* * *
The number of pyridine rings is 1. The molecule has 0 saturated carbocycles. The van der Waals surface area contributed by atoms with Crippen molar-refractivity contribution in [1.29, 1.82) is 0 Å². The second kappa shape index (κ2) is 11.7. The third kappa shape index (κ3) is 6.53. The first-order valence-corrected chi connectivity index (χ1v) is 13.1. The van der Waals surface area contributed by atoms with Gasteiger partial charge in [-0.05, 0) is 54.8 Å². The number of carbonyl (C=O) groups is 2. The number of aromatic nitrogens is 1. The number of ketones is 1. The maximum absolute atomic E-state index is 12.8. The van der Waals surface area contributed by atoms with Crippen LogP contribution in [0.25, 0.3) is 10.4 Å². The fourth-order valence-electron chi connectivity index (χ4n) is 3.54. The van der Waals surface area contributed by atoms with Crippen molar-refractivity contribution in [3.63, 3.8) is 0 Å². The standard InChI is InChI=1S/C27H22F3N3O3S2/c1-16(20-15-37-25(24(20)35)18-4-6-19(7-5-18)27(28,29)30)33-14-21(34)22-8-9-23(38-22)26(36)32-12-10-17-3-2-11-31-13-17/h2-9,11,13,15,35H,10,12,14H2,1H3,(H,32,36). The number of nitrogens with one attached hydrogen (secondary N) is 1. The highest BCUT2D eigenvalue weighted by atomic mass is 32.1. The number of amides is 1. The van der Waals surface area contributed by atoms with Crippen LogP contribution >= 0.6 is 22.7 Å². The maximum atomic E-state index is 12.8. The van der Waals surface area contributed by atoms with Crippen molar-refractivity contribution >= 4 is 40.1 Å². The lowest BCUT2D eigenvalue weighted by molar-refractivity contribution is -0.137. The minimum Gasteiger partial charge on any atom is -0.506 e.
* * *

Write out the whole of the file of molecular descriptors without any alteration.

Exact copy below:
The number of pyridine rings is 1. The molecule has 0 saturated carbocycles. The van der Waals surface area contributed by atoms with Crippen molar-refractivity contribution in [1.29, 1.82) is 0 Å². The second kappa shape index (κ2) is 11.7. The third kappa shape index (κ3) is 6.53. The first-order valence-corrected chi connectivity index (χ1v) is 13.1. The van der Waals surface area contributed by atoms with Gasteiger partial charge in [-0.05, 0) is 54.8 Å². The number of carbonyl (C=O) groups is 2. The number of aromatic nitrogens is 1. The number of ketones is 1. The maximum absolute atomic E-state index is 12.8. The van der Waals surface area contributed by atoms with Crippen LogP contribution in [0.25, 0.3) is 10.4 Å². The fourth-order valence-electron chi connectivity index (χ4n) is 3.54. The van der Waals surface area contributed by atoms with Crippen molar-refractivity contribution in [3.63, 3.8) is 0 Å². The standard InChI is InChI=1S/C27H22F3N3O3S2/c1-16(20-15-37-25(24(20)35)18-4-6-19(7-5-18)27(28,29)30)33-14-21(34)22-8-9-23(38-22)26(36)32-12-10-17-3-2-11-31-13-17/h2-9,11,13,15,35H,10,12,14H2,1H3,(H,32,36). The number of nitrogens with one attached hydrogen (secondary N) is 1. The highest BCUT2D eigenvalue weighted by atomic mass is 32.1. The number of amides is 1. The van der Waals surface area contributed by atoms with Crippen LogP contribution >= 0.6 is 22.7 Å². The maximum atomic E-state index is 12.8. The van der Waals surface area contributed by atoms with Crippen molar-refractivity contribution >= 4 is 40.1 Å². The lowest BCUT2D eigenvalue weighted by molar-refractivity contribution is -0.137. The minimum Gasteiger partial charge on any atom is -0.506 e.